Through the hunt for the murderer, murderers we learn more about Fiona who is taking steps to find out more of her beginnings – who is she really? She has no knowledge of herself before the age of 2 when she was found in her adoptive father’s car at 2 years old?

And through it all, the murders, the hunt for herself, she finds herself drawn into the web of money, deceit, obsession and definitely danger.

This is not an easy book to read, but if you are into crime, murders and a totally convincing, but somewhat quirky character and deep visits to her mind, then this might be a book for you.  For me, I’m off to get book 4 in the series.







Lorna Belling is stuck in a marriage to a manipulating, control freak.  She meets and falls in love with her dream man.  They make plans to leave their bad spouses and go away together, that is until she discovers from a client that he is not who he purports to be. The name and the background he has given her are totally false. So she arranges to meet him to confront him but things go very wrong for Lorna.

When Detective Superintendent Roy Grace is called to a flat in Brighton where a woman’s body is found, it seems that an accident is the cause of death but when murder is suspected the husband rapidly becomes the chief suspect.  As the case proceeds. Grace realises there may be more than one other possible suspect, one of whom is much more clever and devious than the husband.

As usual with Peter James, we are given an insight into the inner workings of police procedures adding a sense of realism to the story.  To do this he calls upon the experiences of the real policemen with whom he is associated.

We are taken on a merry chase around Brighton and the environs until the real murderer is found and the case turns more sinister.  The twist in the tail is utterly unexpected and takes Grace completely by surprise.

I am a Peter James fan from way back, having read all the earlier 12 novels in the series. This one didn’t disappoint me.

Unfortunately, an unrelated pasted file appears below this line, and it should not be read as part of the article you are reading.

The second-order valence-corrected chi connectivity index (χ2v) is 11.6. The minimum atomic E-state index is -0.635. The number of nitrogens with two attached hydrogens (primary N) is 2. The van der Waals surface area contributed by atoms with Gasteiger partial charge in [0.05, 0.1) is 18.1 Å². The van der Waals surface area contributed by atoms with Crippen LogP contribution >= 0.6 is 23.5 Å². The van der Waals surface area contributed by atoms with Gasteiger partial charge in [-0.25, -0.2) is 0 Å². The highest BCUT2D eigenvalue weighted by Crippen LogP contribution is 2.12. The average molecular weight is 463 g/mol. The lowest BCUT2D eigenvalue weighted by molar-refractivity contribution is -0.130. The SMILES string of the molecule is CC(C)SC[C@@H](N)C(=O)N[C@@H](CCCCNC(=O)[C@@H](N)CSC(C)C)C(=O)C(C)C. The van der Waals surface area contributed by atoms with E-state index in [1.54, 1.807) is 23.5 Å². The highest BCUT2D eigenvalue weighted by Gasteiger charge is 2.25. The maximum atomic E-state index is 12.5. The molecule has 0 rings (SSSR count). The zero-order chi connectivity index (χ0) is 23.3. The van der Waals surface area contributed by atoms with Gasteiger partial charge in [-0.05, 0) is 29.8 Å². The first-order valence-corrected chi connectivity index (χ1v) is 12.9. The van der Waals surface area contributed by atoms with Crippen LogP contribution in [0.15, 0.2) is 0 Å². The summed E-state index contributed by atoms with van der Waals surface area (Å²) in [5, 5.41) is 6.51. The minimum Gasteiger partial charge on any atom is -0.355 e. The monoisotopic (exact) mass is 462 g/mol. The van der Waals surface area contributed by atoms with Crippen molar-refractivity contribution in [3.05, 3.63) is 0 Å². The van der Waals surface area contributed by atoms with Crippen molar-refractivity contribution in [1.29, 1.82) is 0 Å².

Missing Alibi

This is the second book in the Faukon Abbey Mysteries series.  You may recall I reviewed the first in the series, Remember Me, in March this year.

Once again this story is written as a play, perhaps another Greek Tragedy and once again we meet DI Greene and his offsider DC Ford and their friend and journalist Jimmy Carter.

Carter goes to meet a mysteries and romance writer who has recently moved into the area.  He knows the house in which she lives as its previous owner was murdered. The writer knows this about the house and being intrigued decides it is a good plot for a story.

We find out that the writer’s husband does not spend much time in Faukon Abbey, preferring to spend weekdays in London with his mistress.  And we soon discover that this man is not all he pretends to be.

The writer is murdered and the police are making little progress in their investigations so once again, they call upon Jimmy Carter to assist them.  After all, he did know the murdered victim and perhaps she has said something to him during their long interview that could set them on the path of the murderer.

Meantime there is another death reported.  This time of a local farmer and while initially it is considered suspicious, it is determined to have been death from natural causes.